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I'd like to simulate a 2d array of atoms/ions under a magnetic field H via the Ising's model. I've read http://fraden.brandeis.edu/courses/phys39/simulations/AsherIsingModelReport.pdf to get an idea on how to proceed. I'm not sure I got the correct ##\Delta E## values though.

I'm having a problem, namely :

Which I tried to fix by creating 2 functions (at lines 54 and 62 of my code), to no avail.Code (Text):

runfile('/home/user/Python-Stuff/ising_model/ising_model.py', wdir='/home/user/Python-Stuff/ising_model')

Traceback (most recent call last):

File "<ipython-input-6-0c1af05397ef>", line 1, in <module>

runfile('/home/user/Python-Stuff/ising_model/ising_model.py', wdir='/home/user/Python-Stuff/ising_model')

File "/usr/lib/python3.5/site-packages/spyderlib/widgets/externalshell/sitecustomize.py", line 699, in runfile

execfile(filename, namespace)

File "/usr/lib/python3.5/site-packages/spyderlib/widgets/externalshell/sitecustomize.py", line 88, in execfile

exec(compile(open(filename, 'rb').read(), filename, 'exec'), namespace)

File "/home/user/Python-Stuff/ising_model/ising_model.py", line 78, in <module>

if delta_energy(i,j) < 0:

File "/home/user/Python-Stuff/ising_model/ising_model.py", line 41, in delta_energy

delta_energy = -2 * ( J * (lattice[i+1][j] + lattice[i+1][j-1] + lattice[i][j+1] + lattice[i][j-1] ) + H)

IndexError: index 10 is out of bounds for axis 0 with size 10

Here's the full code:

So I don't know how to deal with the problem of picking a random element in the nxm matrix if that element is either on the 1st or last row or first or last column. Because in order to calculate ##\Delta E##, I need to use lattice[i+1][j] and if i=n, I get out of range. I'd like this out of range to be fixed and if such thing happen, make the element lattice[i+1][j] be worth lattice[0][j].Code (Python):

# 2 dimensional Ising's model. The goal is to obtain a hysteresis curve/loop for both ferromagnetic (J>0) and ferrimagnetic (J<0 and mu_i != mu_j) materials.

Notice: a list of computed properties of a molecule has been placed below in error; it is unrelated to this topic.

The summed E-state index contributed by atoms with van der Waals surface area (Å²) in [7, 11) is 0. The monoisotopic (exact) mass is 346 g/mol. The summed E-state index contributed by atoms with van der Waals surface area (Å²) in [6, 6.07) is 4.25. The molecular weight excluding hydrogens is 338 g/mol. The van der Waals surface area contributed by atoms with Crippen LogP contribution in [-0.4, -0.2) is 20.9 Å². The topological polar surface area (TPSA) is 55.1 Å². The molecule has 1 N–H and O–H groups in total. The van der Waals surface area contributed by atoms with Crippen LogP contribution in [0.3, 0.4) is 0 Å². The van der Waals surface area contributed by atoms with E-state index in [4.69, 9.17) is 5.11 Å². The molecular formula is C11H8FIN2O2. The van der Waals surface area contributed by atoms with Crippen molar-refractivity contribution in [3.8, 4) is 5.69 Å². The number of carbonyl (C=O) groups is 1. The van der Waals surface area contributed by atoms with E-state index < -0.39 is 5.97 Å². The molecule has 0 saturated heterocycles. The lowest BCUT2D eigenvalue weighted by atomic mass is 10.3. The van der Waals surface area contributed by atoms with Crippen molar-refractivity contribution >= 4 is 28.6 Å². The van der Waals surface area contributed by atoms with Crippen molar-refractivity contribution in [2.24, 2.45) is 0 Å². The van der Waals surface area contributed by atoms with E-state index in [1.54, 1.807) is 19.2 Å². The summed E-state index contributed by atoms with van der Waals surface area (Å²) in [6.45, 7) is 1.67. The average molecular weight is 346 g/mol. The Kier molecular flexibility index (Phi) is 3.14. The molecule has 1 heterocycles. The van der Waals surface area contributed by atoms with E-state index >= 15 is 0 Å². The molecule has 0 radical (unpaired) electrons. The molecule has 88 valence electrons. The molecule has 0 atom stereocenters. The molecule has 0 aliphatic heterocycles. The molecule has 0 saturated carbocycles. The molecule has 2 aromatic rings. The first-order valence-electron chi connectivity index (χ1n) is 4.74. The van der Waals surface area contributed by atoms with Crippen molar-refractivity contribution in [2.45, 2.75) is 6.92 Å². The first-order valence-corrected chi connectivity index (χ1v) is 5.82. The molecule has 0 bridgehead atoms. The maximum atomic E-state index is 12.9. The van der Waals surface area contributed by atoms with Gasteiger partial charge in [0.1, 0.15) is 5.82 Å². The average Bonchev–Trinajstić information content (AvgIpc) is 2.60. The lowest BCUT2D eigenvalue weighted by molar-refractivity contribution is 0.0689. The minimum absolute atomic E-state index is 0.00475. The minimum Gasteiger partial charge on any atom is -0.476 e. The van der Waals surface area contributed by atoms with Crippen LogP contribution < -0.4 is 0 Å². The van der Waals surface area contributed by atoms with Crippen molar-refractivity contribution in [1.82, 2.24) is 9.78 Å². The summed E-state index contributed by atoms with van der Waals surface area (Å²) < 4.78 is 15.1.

from random import choice, random, randint

import numpy as np

import math

J = 1

H = 1

beta = 1

# # of rows

n = 10

# # of columns

m = 10

'''# Generate the 2d array of atoms/ions as an nxm "matrix"

lattice = [[randint(0,1) for i in range(n)] for j in range(m)]

# Periodic boundary conditions: the first and last rows and columns must be equal

lattice.append(lattice[0])

for row in lattice: '''

# Try with numpy

lattice = np.empty(shape=(n,m))

np.shape(lattice)

for x in range(n):

for y in range(m):

lattice[x][y] = choice((-1,1))

# Set the last row equal to the 1st one (boundary condition)

for y in range(m):

lattice[n-1][y] = lattice[0][y]

# Set the last column equal to the 1st

for x in range(n):

lattice[x][m-1] = lattice[x][0]

# Create a function that computes the delta energy resulting of flipping the spin state of lattice[i][j]

def delta_energy(i, j):

if lattice[i][j] ==1:

delta_energy = 2 * ( J * (lattice[i+1][j] + lattice[i+1][j-1] + lattice[i][j+1] + lattice[i][j-1] ) + H)

else:

delta_energy = -2 * ( J * (lattice[i+1][j] + lattice[i+1][j-1] + lattice[i][j+1] + lattice[i][j-1] ) + H)

return delta_energy

# Create a function that does the spin flipping

def spin_flipper():

if lattice[i][j] == 1:

lattice[i][j] = -1

else:

lattice[i][j] = 1

return lattice[i][j]

# Fix the problem of the boundary condition when we pick for instance i=0 and we have to calculate lattice[i-1][something], since we go out of range.

def boundary_conditions_fixer_row(i):

if i-1 < 0:

return n-1

if i+1 > n:

return 0

else:

return i

def boundary_conditions_fixer_column(j):

if j-1 < 0:

return m-1

if j+1 > m:

return 0

else:

return j

# Now the Monte Carlo method. We run many successive times the same algorithm in hopes to convering to the equilibrium state.

for trial in range(15):

# Pick a random atom/ion

i = randint(0, n-1)

j = randint(0, m-1)

# if delta_energy <0, flip the spin. Else, flip it with probability exp(-beta * delta_energy)

if delta_energy(i,j) < 0:

spin_flipper()

else:

if random() < exp(-beta * delta_energy):

spin_flipper()

# Now let's see how the spins are

print(lattice)

Maybe I could add 2 new rows and 2 new columns to artificially fix this problem but that looks an ugly way to do it. Any comment is appreciated.

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# Python 2d Ising's model simulation

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